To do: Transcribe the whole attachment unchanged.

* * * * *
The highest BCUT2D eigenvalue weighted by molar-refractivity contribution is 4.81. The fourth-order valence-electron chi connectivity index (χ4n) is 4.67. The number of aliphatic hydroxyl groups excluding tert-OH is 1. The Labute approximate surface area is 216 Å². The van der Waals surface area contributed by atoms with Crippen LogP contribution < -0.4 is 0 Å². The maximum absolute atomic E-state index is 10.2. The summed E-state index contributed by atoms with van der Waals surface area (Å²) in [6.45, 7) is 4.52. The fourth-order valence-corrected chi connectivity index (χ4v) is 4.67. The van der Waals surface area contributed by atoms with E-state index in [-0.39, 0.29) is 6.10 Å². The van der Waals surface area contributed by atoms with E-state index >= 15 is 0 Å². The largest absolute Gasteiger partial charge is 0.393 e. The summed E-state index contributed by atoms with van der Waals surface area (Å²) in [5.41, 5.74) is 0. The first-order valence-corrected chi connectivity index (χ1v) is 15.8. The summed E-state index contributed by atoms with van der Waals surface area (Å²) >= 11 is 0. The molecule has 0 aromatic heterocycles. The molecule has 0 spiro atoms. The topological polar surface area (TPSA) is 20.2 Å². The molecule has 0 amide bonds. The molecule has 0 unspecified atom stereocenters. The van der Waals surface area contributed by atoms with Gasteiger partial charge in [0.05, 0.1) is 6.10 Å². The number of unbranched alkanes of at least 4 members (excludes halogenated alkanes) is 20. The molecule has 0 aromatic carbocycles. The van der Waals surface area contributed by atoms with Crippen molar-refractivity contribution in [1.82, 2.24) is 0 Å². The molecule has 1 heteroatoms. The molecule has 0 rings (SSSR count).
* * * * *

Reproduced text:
The highest BCUT2D eigenvalue weighted by molar-refractivity contribution is 4.81. The fourth-order valence-electron chi connectivity index (χ4n) is 4.67. The number of aliphatic hydroxyl groups excluding tert-OH is 1. The Labute approximate surface area is 216 Å². The van der Waals surface area contributed by atoms with Crippen LogP contribution < -0.4 is 0 Å². The maximum absolute atomic E-state index is 10.2. The summed E-state index contributed by atoms with van der Waals surface area (Å²) in [6.45, 7) is 4.52. The fourth-order valence-corrected chi connectivity index (χ4v) is 4.67. The van der Waals surface area contributed by atoms with E-state index in [-0.39, 0.29) is 6.10 Å². The van der Waals surface area contributed by atoms with E-state index >= 15 is 0 Å². The largest absolute Gasteiger partial charge is 0.393 e. The summed E-state index contributed by atoms with van der Waals surface area (Å²) in [5.41, 5.74) is 0. The first-order valence-corrected chi connectivity index (χ1v) is 15.8. The summed E-state index contributed by atoms with van der Waals surface area (Å²) >= 11 is 0. The molecule has 0 aromatic heterocycles. The molecule has 0 spiro atoms. The topological polar surface area (TPSA) is 20.2 Å². The molecule has 0 amide bonds. The molecule has 0 unspecified atom stereocenters. The van der Waals surface area contributed by atoms with Gasteiger partial charge in [0.05, 0.1) is 6.10 Å². The number of unbranched alkanes of at least 4 members (excludes halogenated alkanes) is 20. The molecule has 0 aromatic carbocycles. The van der Waals surface area contributed by atoms with Crippen molar-refractivity contribution in [1.82, 2.24) is 0 Å². The molecule has 1 heteroatoms. The molecule has 0 rings (SSSR count).